It's almost as easy to start running X Clients from remote servers. All you need to do is give permission. As discussed later in this chapter, the xhost +client command on your Linux computer allows a remote computer named client to run X Clients on your local X Server.

On The Job 

You may wish to reread and practice with the commands in this section after reading the next section on the Remote Display of X Applications.

X Clients are standard Linux applications, which you can start with commands such as xclock, xeyes, xterm, xclipboard, etc. If you choose to start an X Client from a command line, you can follow the command name with any number of options. Most X Clients understand a common set of options. These options are used to control such things as the size and location of the X Client's window, the font the application uses to display the text, and even the display on which the application should display its output. Table 6-1 lists some of the more useful options you can supply when you start an X Client from the command line.

Table 6-1: Common X Client Command Line Options




-display server:0.0

-display frodo:0.0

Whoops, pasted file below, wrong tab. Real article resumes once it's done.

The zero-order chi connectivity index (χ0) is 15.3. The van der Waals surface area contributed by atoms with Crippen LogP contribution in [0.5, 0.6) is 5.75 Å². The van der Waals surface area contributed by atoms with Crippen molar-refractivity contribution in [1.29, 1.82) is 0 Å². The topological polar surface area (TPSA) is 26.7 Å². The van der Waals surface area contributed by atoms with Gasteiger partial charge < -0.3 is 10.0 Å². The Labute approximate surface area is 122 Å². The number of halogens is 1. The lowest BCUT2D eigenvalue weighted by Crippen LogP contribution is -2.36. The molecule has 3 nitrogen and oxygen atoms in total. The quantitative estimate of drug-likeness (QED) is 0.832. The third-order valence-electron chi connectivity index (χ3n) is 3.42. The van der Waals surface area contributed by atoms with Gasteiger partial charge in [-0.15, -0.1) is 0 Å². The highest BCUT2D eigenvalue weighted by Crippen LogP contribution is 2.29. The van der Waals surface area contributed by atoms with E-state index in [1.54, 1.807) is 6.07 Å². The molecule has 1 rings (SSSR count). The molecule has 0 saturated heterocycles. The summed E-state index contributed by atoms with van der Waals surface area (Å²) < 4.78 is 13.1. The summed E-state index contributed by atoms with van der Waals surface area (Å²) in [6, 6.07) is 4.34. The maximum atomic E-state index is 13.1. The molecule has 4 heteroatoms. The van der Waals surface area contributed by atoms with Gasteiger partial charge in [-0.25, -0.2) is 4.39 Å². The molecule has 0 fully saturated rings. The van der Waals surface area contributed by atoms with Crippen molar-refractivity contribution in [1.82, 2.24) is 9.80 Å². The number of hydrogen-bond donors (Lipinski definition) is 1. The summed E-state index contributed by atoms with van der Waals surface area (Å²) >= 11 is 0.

Send output to the X Server running on the computer named frodo.


-geometry 100×100+10+20

Specify the size and location of the window. In this case, we want a window 100×100 pixels in size, offset from the upper-left corner by 10 pixels horizontally and 20 pixels vertically.

-font fontname

-font lucidasans-14

Display text for this client using a specific font.

-background color

-background blue

Set the window background to blue.

-foreground color

-foreground white

Set the window foreground to white.

-title string

-title 'My Window'

Place a title on the client window's title bar.

-bordercolor color

-bordercolor green

Make the window border green.

-borderwidth pixels

-borderwidth 5

Make the window border 5 pixels wide.